- Folkies are usually only too eager to jump in and take over where you’ve fallen off. They’ll do this even when you haven’t forgotten the words but are intentionally leaving an instrumental break – that’s why communication in the session is very important (more on this later). If someone starts singing along and helps you remember the words, jump back on – keep leading the song. They’ll either stop and leave you to it, or continue singing along with you: either way, you’re back in the saddle.
- Some songs conveniently leave small breaks (or you can create one by putting in an instrumental break), in which you can lean towards someone who knows the words and say, ‘How does the next verse start?’ Hopefully they’ll give you the first line, and the rest will come back to you.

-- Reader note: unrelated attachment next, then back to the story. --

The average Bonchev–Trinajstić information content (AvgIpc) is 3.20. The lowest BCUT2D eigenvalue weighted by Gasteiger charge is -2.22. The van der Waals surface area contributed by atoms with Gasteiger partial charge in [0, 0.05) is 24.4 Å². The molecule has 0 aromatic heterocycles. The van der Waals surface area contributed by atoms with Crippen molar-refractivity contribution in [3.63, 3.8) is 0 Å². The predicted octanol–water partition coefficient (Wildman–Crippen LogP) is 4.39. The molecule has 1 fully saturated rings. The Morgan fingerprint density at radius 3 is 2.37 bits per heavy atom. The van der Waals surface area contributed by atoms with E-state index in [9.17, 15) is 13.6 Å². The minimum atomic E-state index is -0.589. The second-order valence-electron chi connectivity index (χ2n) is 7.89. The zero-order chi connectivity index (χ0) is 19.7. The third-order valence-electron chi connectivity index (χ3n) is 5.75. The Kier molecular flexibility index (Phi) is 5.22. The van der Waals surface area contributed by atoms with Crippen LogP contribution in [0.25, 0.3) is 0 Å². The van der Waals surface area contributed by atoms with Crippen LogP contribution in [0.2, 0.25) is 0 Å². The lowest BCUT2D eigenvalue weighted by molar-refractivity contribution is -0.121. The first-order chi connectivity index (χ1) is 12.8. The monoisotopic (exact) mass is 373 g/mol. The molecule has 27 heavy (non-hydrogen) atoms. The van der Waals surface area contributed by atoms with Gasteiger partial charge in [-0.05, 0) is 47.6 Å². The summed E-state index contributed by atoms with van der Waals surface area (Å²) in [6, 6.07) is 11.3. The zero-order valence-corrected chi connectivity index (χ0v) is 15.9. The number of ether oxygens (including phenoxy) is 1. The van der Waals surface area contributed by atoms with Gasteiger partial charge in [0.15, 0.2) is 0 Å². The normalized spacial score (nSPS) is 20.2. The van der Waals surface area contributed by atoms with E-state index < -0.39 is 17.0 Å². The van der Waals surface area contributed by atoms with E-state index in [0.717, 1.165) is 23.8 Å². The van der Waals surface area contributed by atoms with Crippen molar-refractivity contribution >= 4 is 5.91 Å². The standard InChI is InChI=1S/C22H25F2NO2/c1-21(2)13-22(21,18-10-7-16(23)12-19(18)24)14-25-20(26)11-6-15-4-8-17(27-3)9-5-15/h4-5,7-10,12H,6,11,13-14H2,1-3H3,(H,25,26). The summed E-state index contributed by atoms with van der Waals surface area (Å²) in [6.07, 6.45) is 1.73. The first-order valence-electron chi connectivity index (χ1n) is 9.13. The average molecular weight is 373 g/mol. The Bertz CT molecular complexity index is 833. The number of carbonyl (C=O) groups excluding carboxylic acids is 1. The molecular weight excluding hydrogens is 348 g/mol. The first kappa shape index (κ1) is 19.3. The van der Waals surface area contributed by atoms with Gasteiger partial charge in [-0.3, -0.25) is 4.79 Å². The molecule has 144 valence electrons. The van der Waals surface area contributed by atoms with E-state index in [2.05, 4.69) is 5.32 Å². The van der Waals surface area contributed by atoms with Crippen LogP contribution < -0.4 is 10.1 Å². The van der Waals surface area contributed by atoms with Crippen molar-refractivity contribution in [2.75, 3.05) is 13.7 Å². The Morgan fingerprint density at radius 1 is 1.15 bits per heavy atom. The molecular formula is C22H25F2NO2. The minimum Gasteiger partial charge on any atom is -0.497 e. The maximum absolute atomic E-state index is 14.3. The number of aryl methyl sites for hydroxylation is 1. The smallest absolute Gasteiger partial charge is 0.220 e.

- Singing nonsense syllables to fill in the lines you’re missing will work for a short time. I’ve heard people do this onstage, and 99% of the audience don’t even notice.
- Sing the verses out of order, if that’s the best you can manage. If you later remember the words to a verse that should have come earlier, you’ll need to decide whether to go back and sing it now, or cut it loose and continue on to the end. This decision depends on how much the story will be disrupted if you backtrack now (will a character who died touchingly in verse 2 suddenly come back to life in verse 4?), how much anyone’s going to notice or care (probably not much, depending how advanced the evening is), and whether or not you give a damn if they do
- If absolutely all else fails, and all you can remember is the first verse and the chorus, sing those a few times over, throw in an instrumental break or two, repeat the chorus and end with a flourish. At least everyone’s had the satisfying experience of singing and playing ‘a song’, even if it was kind of short.
A final note on books (or phones, or tablets) in the session: personally, I’d rather you sang a song with the book in front of you, than not sing a song at all. Let’s talk of this more next time.